March is Blood Clot Awareness Month and since I had a clot in my left lung last summer, this is a great time to share some life saving tips to my friends. 350,000 – 600,000 people in the United States develop blood clots every year. About 100,000 people in the U.S. die each year from blood clots, which means that about 1 in 3 may die.
The difference between life and death is awareness of the symptoms and seeking immediate medical attention at an emergency room. Quick medical intervention is what saves lives. Another unfortunate occurrence is misdiagnosis – medical professionals confusing blood clot symptoms with other conditions like pneumonia.
Even if you do not personally experience symptoms, a friend or relative might and you can urge your loved ones to seek immediate medical attention. I choose to live and I want others to live long lives, too.
Blood clotting is your body’s natural way to prevent bleeding out when you sustain a serious cut or wound. Sometimes blood clots form when and where they are not supposed to, which could lead to pulmonary embolisms, strokes, heart attacks, and death. Blood clots that are created inside a blood vessel,can cause swelling in your legs and travel up to vital organs. In my case, we’re not exactly sure, but my clot may have started in my leg when I bumped it on the edge of my bed, and then traveled up to my left lung, causing a pulmonary embolism. Link to my blood clot story: https://abundantlifeinitiative.com/2014/01/04/kimbery-jo-cooleys-blood-clot-story/
I am still on blood thinners, but I also say this affirmation: “My blood clots when and where it is supposed to.”
I am blessed with attentive and knowledgeable medical providers and a great resource in http://www.stoptheclot.org.
I have to emphasize there are some people who exhibit NO risk factors and still have spontaneous blood clots, which is why I find writing this blog post necessary. It’s still important to know the risk factors and critically important to know the symptoms.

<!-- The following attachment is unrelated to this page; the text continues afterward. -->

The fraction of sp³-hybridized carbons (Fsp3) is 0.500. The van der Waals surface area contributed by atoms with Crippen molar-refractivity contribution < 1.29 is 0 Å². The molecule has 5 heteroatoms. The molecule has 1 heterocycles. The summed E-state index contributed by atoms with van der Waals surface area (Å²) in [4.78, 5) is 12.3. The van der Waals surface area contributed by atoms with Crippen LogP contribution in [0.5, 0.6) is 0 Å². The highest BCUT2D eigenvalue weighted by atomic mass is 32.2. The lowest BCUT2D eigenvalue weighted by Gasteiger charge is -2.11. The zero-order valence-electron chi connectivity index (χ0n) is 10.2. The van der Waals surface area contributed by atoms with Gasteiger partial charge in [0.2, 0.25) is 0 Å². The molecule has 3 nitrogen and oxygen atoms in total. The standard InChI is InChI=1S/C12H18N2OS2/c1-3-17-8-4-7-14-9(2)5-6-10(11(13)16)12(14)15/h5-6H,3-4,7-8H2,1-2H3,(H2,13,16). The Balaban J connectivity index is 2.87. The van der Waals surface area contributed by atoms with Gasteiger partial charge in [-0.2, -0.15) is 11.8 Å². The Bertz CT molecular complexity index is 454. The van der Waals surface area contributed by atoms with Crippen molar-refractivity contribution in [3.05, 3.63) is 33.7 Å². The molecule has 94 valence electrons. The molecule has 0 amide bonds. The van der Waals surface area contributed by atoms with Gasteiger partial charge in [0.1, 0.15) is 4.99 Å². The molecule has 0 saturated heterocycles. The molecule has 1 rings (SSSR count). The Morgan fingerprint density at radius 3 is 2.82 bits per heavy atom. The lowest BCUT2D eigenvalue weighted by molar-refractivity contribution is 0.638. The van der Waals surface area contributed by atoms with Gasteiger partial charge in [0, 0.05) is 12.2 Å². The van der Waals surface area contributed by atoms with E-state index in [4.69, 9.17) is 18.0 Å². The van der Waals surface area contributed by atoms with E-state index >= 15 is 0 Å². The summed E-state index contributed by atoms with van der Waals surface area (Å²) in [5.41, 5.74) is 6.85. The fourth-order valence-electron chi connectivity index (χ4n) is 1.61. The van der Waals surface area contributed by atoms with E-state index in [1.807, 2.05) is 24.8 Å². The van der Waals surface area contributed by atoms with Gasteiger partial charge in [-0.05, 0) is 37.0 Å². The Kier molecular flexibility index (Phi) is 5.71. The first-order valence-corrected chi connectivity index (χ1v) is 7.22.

According to Stop the Clot, the risk factors are:
- Family history of blood clots, especially in parents, sisters and brothers
- Recent hospital stay or surgery
- Chronic medical illness or long-term bed rest
- Limited ability to move
- Recent trauma or injury
- Cancer or cancer treatment
- Knee or hip replacement surgery
- Using birth control pills or hormone replacement
- Pregnancy or immediately after having a baby (C-Sections further increase this risk)
- Traveling more than 4 hours by plane, car, train or bus (without walking around)
Deep Vein Thrombosis: Signs and Symptoms
Deep Vein Thrombosis (DVT) occurs when a blood clot forms in one of the deep veins of your body, usually in your legs but sometimes in your arm.
- Swelling, usually in one leg (or arm)
- Leg pain or tenderness often described as a cramp or Charley horse
- Reddish or bluish skin discoloration
- Leg (or arm) warm to touch
These symptoms of a blood clot may feel similar to a pulled muscle or a “Charlie horse,” but may differ in that the leg (or arm) may be swollen, slightly discolored, and warm. Contact your doctor if you have these symptoms, because you may need treatment right away.
Pulmonary Embolism: Signs and Symptoms
Clots can break off from a DVT and travel to the lung, causing a pulmonary embolism (PE), which can be fatal
- Sudden shortness of breath
- Chest pain-sharp, stabbing; may get worse with deep breath
- Rapid heart rate
- Unexplained cough, sometimes with bloody mucus
I now have to take frequent work breaks to walk around as I have a sedentary job where I sit for hours each day. I take blood thinners and go to my medical provider once a month to have my blood checked to ensure no blood clots will form based on my blood levels. It has been an eye opening experience, to say the least. But, I choose life. I choose to share what I’ve learned from my experience with others, so they can choose life, too.
~Your Curator of all things Abundant, Kimberly Jo Cooley
The Surgeon General’s Call to Action to Prevent Deep Vein Thrombosis and Pulmonary Embolism, US Dept of Health and Human Services, 2008.